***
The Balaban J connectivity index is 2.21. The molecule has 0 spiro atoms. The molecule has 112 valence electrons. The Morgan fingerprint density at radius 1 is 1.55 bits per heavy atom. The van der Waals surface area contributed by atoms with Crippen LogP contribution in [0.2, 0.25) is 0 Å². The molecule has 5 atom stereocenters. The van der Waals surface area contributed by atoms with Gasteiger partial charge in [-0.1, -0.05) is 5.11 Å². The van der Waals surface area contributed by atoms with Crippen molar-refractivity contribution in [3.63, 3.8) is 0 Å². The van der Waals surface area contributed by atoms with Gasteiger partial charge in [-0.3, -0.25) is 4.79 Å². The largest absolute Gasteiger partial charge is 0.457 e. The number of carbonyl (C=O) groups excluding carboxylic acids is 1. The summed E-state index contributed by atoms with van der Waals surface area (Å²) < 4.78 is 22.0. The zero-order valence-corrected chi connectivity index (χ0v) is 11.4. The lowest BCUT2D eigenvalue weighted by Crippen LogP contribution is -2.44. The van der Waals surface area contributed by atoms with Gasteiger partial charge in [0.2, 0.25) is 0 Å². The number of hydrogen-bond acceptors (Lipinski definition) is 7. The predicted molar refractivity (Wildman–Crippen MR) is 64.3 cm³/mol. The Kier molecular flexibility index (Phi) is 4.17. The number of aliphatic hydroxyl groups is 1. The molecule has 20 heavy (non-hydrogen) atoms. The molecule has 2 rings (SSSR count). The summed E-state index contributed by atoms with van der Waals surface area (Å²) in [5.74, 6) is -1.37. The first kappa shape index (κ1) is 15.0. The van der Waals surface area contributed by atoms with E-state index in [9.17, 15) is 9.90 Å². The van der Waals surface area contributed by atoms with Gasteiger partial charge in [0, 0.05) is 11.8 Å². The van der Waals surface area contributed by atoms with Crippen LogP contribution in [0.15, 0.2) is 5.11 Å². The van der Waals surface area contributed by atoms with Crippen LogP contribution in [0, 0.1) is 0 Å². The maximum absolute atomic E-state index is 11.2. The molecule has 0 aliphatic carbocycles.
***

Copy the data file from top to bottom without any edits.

The Balaban J connectivity index is 2.21. The molecule has 0 spiro atoms. The molecule has 112 valence electrons. The Morgan fingerprint density at radius 1 is 1.55 bits per heavy atom. The van der Waals surface area contributed by atoms with Crippen LogP contribution in [0.2, 0.25) is 0 Å². The molecule has 5 atom stereocenters. The van der Waals surface area contributed by atoms with Gasteiger partial charge in [-0.1, -0.05) is 5.11 Å². The van der Waals surface area contributed by atoms with Crippen molar-refractivity contribution in [3.63, 3.8) is 0 Å². The van der Waals surface area contributed by atoms with Gasteiger partial charge in [-0.3, -0.25) is 4.79 Å². The largest absolute Gasteiger partial charge is 0.457 e. The number of carbonyl (C=O) groups excluding carboxylic acids is 1. The summed E-state index contributed by atoms with van der Waals surface area (Å²) < 4.78 is 22.0. The zero-order valence-corrected chi connectivity index (χ0v) is 11.4. The lowest BCUT2D eigenvalue weighted by Crippen LogP contribution is -2.44. The van der Waals surface area contributed by atoms with Gasteiger partial charge in [0.2, 0.25) is 0 Å². The number of hydrogen-bond acceptors (Lipinski definition) is 7. The predicted molar refractivity (Wildman–Crippen MR) is 64.3 cm³/mol. The Kier molecular flexibility index (Phi) is 4.17. The number of aliphatic hydroxyl groups is 1. The molecule has 20 heavy (non-hydrogen) atoms. The molecule has 2 rings (SSSR count). The summed E-state index contributed by atoms with van der Waals surface area (Å²) in [5.74, 6) is -1.37. The first kappa shape index (κ1) is 15.0. The van der Waals surface area contributed by atoms with E-state index in [9.17, 15) is 9.90 Å². The van der Waals surface area contributed by atoms with Gasteiger partial charge in [0, 0.05) is 11.8 Å². The van der Waals surface area contributed by atoms with Crippen LogP contribution in [0.15, 0.2) is 5.11 Å². The van der Waals surface area contributed by atoms with Crippen LogP contribution in [0, 0.1) is 0 Å². The maximum absolute atomic E-state index is 11.2. The molecule has 0 aliphatic carbocycles.